Kayak Canoe Alabama

Sunday, March 27, 2005

Apalachee River to Causeway 2005 XVI

Sunday, March 27, 2005 brint.adams@us.army.mil

Last night was very stormy, bringing alot of rain and wind to the area. This morning was foggy and humid with still warm temperatures. At 8:00 AM, it was 71 degrees, with about a 10 mph breeze coming out of the southwest. The water level was fairly high with a still rising tide. It must not have been rising very fast, as I made a quick lap down to the Apalachee in 7:20. It was pretty foggy on the water and started to sprinkle, which was welcomed to help offset the air temperature.

As I passed the parking lot on the return, I noticed my time was 15:30, which was consistent with recent paddles with similar conditions. There were a few fishermen out this morning along the Causeway, who I didn't see until I was almost upon them. Surprisingly, there was very little chop, only a slight ripple for the amount of breeze. I made the turnaround at the bridges in 32:56, which was good under the conditions.

I decided to go all out on the return and made it back in a total time of 50:36, which was another best for this spring. I was especially pleased since the temperature was up and it was so humid.

Saturday, March 26, 2005

Boiling Creek in March

Saturday, March 26, 2005 brint.adams@us.army.mil

The Saturday forecast was a little iffy, but we decided to go, hoping the bad weather would not come in until later in the day. We met at 8:00 AM at the Wilcox Road I-10 exit 53 and jumped in the caravan with eight kayaks and our canoe. Upon arrival at the Yellow River bridge take-out, we also met Mike, who came over from Gulf Breeze. We combined boats on vehicles and headed for the put-in bridge. The sky was overcast, which helped keep the heat down a little. As usual, the water was crystal clear and flowing briskly at the bridge.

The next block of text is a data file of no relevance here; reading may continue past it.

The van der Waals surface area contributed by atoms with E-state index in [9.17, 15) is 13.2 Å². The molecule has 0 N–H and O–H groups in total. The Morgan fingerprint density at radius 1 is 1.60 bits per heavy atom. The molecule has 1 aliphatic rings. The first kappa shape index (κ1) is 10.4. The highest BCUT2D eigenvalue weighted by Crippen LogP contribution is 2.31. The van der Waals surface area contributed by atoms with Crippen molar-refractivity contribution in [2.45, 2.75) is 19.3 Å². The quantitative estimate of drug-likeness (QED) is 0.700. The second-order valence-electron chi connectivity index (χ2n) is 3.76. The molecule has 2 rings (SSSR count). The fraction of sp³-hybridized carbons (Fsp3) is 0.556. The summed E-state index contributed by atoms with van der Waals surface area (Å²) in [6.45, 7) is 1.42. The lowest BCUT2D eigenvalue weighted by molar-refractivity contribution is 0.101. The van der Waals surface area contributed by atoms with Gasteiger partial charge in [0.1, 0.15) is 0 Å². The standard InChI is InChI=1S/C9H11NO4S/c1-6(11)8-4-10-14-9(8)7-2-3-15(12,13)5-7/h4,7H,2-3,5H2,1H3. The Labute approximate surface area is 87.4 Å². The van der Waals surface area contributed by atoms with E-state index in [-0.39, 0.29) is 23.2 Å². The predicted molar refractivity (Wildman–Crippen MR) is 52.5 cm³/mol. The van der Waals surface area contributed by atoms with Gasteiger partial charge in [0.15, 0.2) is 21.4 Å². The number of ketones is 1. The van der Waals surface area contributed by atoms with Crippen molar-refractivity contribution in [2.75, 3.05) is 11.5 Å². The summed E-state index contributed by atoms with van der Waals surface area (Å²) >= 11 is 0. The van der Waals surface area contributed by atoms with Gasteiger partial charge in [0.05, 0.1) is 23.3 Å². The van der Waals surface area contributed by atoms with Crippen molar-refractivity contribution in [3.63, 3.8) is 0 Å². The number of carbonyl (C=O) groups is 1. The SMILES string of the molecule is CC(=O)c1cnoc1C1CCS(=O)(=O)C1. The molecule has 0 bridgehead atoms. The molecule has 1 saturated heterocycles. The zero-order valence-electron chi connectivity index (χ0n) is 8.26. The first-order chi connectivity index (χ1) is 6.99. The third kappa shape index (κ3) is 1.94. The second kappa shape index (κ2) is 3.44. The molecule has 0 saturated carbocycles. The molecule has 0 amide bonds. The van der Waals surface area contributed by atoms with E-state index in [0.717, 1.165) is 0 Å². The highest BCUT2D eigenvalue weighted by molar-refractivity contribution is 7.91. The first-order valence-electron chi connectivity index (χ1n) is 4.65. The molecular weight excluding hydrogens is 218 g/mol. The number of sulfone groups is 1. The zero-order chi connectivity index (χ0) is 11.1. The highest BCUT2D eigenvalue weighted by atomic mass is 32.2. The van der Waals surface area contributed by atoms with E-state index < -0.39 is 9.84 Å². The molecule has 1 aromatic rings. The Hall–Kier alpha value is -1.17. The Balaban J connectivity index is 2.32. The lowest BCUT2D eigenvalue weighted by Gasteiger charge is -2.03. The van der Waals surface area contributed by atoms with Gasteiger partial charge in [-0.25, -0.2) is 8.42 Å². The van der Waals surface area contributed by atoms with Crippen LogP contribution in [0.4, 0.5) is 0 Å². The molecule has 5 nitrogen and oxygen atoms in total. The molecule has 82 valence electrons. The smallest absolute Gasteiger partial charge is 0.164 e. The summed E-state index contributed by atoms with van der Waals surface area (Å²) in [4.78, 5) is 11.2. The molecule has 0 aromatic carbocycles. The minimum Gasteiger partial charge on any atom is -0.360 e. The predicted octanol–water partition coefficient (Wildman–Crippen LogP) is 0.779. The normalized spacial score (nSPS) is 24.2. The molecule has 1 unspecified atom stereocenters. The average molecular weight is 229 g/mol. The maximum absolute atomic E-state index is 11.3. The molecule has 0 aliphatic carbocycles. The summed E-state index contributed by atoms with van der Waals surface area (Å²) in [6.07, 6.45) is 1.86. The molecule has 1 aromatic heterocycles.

Our group moved fairly rapidly without stopping for very long anywhere. We saw new-growth pitcher plants starting to come up, but it was still a little early for new blooms. The golden club was up as well as a few water lilies. The group took a couple of short side trips into side branches out of the current flow. After the second such trip, the rain started to fall. It turned out to be a brief and light spring shower of about a half hour. It had stopped right about the time we came to the mouth of the creek by the boat launch.

We stopped for lunch briefly, before moving on into the Yellow River. The current was flowing nicely, quickly carrying us down river. We stopped for a moment at the cut-through, but it was still extremely clogged from last year's hurricane. So, we continued on around the river bend and down to the bridge and takeout. We retrieved vehicles, loaded up and were on our way by 1:00, and made it home before the rain came later in the afternoon.

Friday, March 25, 2005

Justins Bay

Friday, March 25, 2005 brint.adams@us.army.mil

Weather conditions proved ideal for the club-scheduled moonlight paddle. After a morning scouting trip to check out the course, I was able to closely predict paddle time and water conditions. Our group met at the east end of Meaher State Park, outside of the chainlink fence, in the large parking area and put in at the concrete boat ramp. At 6:00 PM, the sun was about down and the temperature started falling quickly from about 79 degrees to the upper 60's.

With 16 boats on the water and 20 paddlers, we left promptly at 6:00, with a few stragglers still arriving. The group started east out of the bay to the opening into Blakeley River, lingering a short time to see a beautiful sunset, and to wait for all to get into the water. We turned north upriver with a little help from the southerly breeze and a still slightly rising tide.